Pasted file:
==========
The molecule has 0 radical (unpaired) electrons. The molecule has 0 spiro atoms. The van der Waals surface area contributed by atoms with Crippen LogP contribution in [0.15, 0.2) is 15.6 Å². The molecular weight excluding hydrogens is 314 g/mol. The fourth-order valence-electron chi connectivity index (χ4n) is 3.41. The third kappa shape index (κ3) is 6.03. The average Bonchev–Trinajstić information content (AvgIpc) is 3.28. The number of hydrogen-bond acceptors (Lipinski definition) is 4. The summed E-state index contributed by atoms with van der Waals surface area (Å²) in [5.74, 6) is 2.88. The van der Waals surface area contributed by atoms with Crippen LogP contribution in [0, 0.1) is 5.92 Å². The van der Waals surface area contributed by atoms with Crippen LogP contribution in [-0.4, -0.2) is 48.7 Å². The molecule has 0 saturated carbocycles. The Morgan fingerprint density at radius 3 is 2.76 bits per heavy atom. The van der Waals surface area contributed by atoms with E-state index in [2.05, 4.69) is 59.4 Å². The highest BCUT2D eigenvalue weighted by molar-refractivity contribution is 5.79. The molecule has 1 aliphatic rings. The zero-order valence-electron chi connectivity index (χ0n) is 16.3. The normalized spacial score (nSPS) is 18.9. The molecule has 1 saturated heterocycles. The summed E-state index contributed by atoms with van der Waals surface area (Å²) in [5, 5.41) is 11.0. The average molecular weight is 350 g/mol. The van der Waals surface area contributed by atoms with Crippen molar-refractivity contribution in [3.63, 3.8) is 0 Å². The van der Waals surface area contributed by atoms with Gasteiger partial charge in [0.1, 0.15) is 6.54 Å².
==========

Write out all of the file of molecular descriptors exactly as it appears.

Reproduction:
The molecule has 0 radical (unpaired) electrons. The molecule has 0 spiro atoms. The van der Waals surface area contributed by atoms with Crippen LogP contribution in [0.15, 0.2) is 15.6 Å². The molecular weight excluding hydrogens is 314 g/mol. The fourth-order valence-electron chi connectivity index (χ4n) is 3.41. The third kappa shape index (κ3) is 6.03. The average Bonchev–Trinajstić information content (AvgIpc) is 3.28. The number of hydrogen-bond acceptors (Lipinski definition) is 4. The summed E-state index contributed by atoms with van der Waals surface area (Å²) in [5.74, 6) is 2.88. The van der Waals surface area contributed by atoms with Crippen LogP contribution in [0, 0.1) is 5.92 Å². The van der Waals surface area contributed by atoms with Crippen LogP contribution in [-0.4, -0.2) is 48.7 Å². The molecule has 0 saturated carbocycles. The Morgan fingerprint density at radius 3 is 2.76 bits per heavy atom. The van der Waals surface area contributed by atoms with E-state index in [2.05, 4.69) is 59.4 Å². The highest BCUT2D eigenvalue weighted by molar-refractivity contribution is 5.79. The molecule has 1 aliphatic rings. The zero-order valence-electron chi connectivity index (χ0n) is 16.3. The normalized spacial score (nSPS) is 18.9. The molecule has 1 saturated heterocycles. The summed E-state index contributed by atoms with van der Waals surface area (Å²) in [5, 5.41) is 11.0. The average molecular weight is 350 g/mol. The van der Waals surface area contributed by atoms with Crippen molar-refractivity contribution in [3.63, 3.8) is 0 Å². The van der Waals surface area contributed by atoms with Gasteiger partial charge in [0.1, 0.15) is 6.54 Å².